Figure 2: Diurnal variation in resting and routine oxygen consumption rate (MO2). (a) Routine MO2 immediately prior to the challenge window was consistently higher than resting MO2 during the overnight period, and this is reflected in factorial (b) and absolute (c) aerobic activity scope. Dissimilar letters indicate groups that are statistically different for each other; the lowercase “a” above all groups indicates that they are not different from each other. * indicates routine MO2 is statistically different from resting MO2 within that group.

All fish survived and successfully recovered from exposure to warming-, hypoxia- or exercise-based physiological challenges sufficient to induce LOE. Regardless of the stressor used, the fish recovered rapidly, returning to routine MO2 within about 3 hours. Fish recovering from hypoxia and warming had similar maximum MO2, aerobic scopes, recovery times and total excess oxygen consumption post challenge, while fish exposed to the exhaustive chase challenge had a 52% increase in maximum MO2, a 75% and 151% increase in factorial and absolute aerobic scopes respectively (Figure 3).

 Maximum MO2 (a), factorial aerobic scope (b), and absolute aerobic scope (c) of fish recovering from a thermal, hypoxia, or exercise challenge that induced loss of equilibrium.

Figure 3: Maximum MO2 (a), factorial aerobic scope (b), and absolute aerobic scope (c) of fish recovering from a thermal, hypoxia, or exercise challenge that induced loss of equilibrium.

Fish recovering from a hypoxia or exhaustive chase challenge maintained elevated MO2 for longer periods than control animals (Figure 4). Although previous work has demonstrated that MO2 increases with temperature, this study may be the first to successfully track MO2 during recovery from a temperature trial and thus confirms the existence of an analogous excess post-warming oxygen consumption.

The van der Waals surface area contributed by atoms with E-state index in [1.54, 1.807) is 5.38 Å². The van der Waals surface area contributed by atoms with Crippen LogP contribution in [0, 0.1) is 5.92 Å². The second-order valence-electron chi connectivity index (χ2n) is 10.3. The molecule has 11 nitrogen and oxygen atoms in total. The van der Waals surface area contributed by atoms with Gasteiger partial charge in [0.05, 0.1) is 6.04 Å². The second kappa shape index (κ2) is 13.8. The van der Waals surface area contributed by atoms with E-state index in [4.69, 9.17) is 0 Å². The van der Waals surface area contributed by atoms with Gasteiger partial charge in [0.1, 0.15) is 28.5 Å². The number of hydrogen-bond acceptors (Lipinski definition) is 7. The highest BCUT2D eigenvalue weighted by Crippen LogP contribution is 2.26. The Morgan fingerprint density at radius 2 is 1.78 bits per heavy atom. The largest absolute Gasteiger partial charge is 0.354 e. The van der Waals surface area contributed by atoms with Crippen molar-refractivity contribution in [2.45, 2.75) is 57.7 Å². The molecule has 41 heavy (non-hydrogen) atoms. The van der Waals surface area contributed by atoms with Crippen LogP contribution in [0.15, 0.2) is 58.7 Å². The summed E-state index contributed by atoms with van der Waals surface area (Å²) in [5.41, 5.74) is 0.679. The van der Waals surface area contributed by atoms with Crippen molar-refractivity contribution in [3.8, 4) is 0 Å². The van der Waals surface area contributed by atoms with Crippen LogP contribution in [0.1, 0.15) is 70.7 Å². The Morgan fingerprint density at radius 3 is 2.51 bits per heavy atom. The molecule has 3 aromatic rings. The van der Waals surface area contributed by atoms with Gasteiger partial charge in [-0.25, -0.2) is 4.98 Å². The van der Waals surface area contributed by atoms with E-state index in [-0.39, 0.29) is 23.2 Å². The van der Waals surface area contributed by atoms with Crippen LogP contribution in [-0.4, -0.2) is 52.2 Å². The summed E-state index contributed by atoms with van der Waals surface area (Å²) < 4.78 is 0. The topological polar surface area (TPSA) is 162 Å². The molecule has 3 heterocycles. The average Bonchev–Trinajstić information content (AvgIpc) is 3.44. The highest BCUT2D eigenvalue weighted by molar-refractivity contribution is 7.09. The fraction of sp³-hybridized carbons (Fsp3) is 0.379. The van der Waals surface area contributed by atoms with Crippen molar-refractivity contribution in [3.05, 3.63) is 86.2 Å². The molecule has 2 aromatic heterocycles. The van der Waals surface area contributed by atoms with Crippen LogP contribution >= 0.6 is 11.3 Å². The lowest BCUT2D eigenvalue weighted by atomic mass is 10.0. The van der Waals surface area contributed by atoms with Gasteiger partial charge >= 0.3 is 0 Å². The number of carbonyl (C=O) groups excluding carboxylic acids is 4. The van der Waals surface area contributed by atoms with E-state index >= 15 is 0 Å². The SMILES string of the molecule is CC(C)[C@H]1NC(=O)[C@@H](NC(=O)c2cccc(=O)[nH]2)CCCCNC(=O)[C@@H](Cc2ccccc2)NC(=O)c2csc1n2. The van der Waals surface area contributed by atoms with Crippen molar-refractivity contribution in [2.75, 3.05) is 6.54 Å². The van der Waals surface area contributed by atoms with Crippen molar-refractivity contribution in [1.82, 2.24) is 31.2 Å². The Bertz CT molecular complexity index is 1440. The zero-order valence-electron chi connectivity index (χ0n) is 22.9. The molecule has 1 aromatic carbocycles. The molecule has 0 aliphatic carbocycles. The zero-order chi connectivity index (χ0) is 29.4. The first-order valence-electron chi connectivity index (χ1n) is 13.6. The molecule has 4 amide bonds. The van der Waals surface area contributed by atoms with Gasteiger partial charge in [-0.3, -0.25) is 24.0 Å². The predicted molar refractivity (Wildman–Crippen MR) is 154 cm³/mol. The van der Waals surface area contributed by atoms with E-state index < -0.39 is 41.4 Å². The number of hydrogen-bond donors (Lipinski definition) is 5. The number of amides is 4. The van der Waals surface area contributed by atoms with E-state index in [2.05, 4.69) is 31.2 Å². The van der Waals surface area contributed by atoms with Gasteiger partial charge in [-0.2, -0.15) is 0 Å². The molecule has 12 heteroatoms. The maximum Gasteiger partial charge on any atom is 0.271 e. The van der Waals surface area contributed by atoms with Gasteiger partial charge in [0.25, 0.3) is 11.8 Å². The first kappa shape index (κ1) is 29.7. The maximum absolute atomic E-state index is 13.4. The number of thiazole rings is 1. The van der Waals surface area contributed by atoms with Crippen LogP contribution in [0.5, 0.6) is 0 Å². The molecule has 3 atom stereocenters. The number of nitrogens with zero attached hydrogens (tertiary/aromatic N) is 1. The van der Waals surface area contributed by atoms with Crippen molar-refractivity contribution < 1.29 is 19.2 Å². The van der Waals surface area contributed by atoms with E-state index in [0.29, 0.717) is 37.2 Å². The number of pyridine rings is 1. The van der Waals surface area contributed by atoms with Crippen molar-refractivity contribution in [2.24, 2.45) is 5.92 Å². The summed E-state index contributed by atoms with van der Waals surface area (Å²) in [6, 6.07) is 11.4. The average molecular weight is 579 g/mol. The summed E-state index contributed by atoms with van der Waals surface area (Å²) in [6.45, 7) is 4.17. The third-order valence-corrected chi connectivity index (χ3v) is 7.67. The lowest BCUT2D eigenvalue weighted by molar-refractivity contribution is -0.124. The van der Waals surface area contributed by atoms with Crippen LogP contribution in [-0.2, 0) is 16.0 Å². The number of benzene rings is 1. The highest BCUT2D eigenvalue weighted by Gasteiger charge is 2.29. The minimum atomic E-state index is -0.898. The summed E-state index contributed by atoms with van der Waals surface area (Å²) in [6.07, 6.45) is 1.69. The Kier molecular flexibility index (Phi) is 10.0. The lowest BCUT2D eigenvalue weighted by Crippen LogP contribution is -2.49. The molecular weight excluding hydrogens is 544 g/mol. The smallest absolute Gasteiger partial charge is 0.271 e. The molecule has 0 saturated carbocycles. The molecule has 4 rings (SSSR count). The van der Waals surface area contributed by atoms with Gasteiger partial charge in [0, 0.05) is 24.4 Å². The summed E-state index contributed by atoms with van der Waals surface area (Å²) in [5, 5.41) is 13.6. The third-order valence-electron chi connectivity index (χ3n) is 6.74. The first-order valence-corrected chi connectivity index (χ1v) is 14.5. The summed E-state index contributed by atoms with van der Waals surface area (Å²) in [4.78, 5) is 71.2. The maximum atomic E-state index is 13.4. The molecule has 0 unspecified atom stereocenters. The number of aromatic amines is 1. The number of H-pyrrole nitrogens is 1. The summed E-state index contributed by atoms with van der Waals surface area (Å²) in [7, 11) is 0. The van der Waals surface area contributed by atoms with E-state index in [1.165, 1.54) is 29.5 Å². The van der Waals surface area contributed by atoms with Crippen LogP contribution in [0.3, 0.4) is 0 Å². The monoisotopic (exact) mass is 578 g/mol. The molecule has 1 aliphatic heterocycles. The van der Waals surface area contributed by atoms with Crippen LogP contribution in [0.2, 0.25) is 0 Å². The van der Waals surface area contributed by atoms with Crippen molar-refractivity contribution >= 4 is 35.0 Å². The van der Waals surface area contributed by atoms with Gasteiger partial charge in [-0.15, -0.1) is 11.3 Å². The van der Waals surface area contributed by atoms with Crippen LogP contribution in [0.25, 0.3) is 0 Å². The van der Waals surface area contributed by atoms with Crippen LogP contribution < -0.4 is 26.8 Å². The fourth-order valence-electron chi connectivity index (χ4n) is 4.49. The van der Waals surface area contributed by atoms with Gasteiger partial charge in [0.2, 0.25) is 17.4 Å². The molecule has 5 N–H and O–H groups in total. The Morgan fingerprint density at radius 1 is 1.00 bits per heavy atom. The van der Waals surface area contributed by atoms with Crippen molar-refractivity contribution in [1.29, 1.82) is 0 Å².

Recovery time and total O2 debt of fish recovering from a thermal, hypoxia, or exercise challenge that induced loss of equilibrium.

Figure 4: Recovery time and total O2 debt of fish recovering from a thermal, hypoxia, or exercise challenge that induced loss of equilibrium.


Characterizing the dynamics of metabolic rate during recovery has important implications for understanding the ecophysiology of fish. Extended recovery from natural- or human-induced challenges such as angling, wastewater exposure, or surmounting barriers can impact fitness by constraining the aerobic scope available for digestion, locomotion and reproduction. Quantifying and comparing the recovery processes is especially important in the context of multiple stressors. Prolonged recovery times effectively extend the effects of a stressor and put animals at an increased risk of interactive effects such as increased vulnerability to a subsequent stressor or the development of cross-tolerance.

The study found that rainbow darter showed considerable daily variation in MO2 and are capable of rapid recovery from severe warming, hypoxia, and exercise, which may reflect the physiological demands of its life history. Though exhaustive exercise induced a greater maximum MO2 than warming or hypoxia, all three stressors led to the same level of disruption and impairment. Thus, using LOE as an unambiguous and reliable indicator may be a viable conceptual approach for investigators interested in questions related to multiple stressors, cross tolerance and how animals cope with challenges to homeostasis. Future comparisons between excess post-exercise, hypoxia or warming oxygen consumption may explain the shared or distinct molecular biology, biochemistry or physiology involved in coping with environmentally relevant stressors.


Read more in the Journal of Fish Biology

Borowiec, B. G., Firth, B. L., Craig, P. M. Oxygen consumption rate during recovery from loss of equilibrium induced by warming, hypoxia, or exhaustive exercise in rainbow darter (Etheostoma caeruleum). Journal of Fish Biology, April 2024. https://doi.org/10.1111/jfb.15756


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Listing Photos courtesy of Paul Craig.